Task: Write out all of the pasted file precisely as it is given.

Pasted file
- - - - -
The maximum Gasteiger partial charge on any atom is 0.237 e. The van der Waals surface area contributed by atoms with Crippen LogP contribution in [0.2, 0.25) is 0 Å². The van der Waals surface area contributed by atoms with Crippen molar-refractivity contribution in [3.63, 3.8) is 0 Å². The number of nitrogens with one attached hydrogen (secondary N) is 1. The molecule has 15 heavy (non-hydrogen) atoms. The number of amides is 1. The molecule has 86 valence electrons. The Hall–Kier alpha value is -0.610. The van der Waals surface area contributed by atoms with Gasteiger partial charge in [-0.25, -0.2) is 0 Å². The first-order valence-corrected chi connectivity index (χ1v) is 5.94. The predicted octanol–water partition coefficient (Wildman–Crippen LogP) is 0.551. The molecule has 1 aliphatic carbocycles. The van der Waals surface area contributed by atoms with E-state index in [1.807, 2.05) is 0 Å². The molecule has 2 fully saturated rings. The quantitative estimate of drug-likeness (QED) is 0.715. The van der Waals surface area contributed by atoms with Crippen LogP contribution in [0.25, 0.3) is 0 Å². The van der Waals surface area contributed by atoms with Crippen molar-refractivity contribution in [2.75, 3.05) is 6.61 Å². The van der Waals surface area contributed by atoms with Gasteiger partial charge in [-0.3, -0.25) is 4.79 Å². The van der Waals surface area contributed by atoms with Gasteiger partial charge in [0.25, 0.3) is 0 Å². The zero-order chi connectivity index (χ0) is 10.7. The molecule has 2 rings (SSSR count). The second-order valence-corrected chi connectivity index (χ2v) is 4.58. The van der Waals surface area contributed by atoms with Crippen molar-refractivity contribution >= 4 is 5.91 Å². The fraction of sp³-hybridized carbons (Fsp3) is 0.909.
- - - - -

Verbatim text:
The maximum Gasteiger partial charge on any atom is 0.237 e. The van der Waals surface area contributed by atoms with Crippen LogP contribution in [0.2, 0.25) is 0 Å². The van der Waals surface area contributed by atoms with Crippen molar-refractivity contribution in [3.63, 3.8) is 0 Å². The number of nitrogens with one attached hydrogen (secondary N) is 1. The molecule has 15 heavy (non-hydrogen) atoms. The number of amides is 1. The molecule has 86 valence electrons. The Hall–Kier alpha value is -0.610. The van der Waals surface area contributed by atoms with Gasteiger partial charge in [-0.25, -0.2) is 0 Å². The first-order valence-corrected chi connectivity index (χ1v) is 5.94. The predicted octanol–water partition coefficient (Wildman–Crippen LogP) is 0.551. The molecule has 1 aliphatic carbocycles. The van der Waals surface area contributed by atoms with E-state index in [1.807, 2.05) is 0 Å². The molecule has 2 fully saturated rings. The quantitative estimate of drug-likeness (QED) is 0.715. The van der Waals surface area contributed by atoms with Crippen LogP contribution in [0.25, 0.3) is 0 Å². The van der Waals surface area contributed by atoms with Crippen molar-refractivity contribution in [2.75, 3.05) is 6.61 Å². The van der Waals surface area contributed by atoms with Gasteiger partial charge in [-0.3, -0.25) is 4.79 Å². The van der Waals surface area contributed by atoms with Gasteiger partial charge in [0.25, 0.3) is 0 Å². The zero-order chi connectivity index (χ0) is 10.7. The molecule has 2 rings (SSSR count). The second-order valence-corrected chi connectivity index (χ2v) is 4.58. The van der Waals surface area contributed by atoms with Crippen molar-refractivity contribution >= 4 is 5.91 Å². The fraction of sp³-hybridized carbons (Fsp3) is 0.909.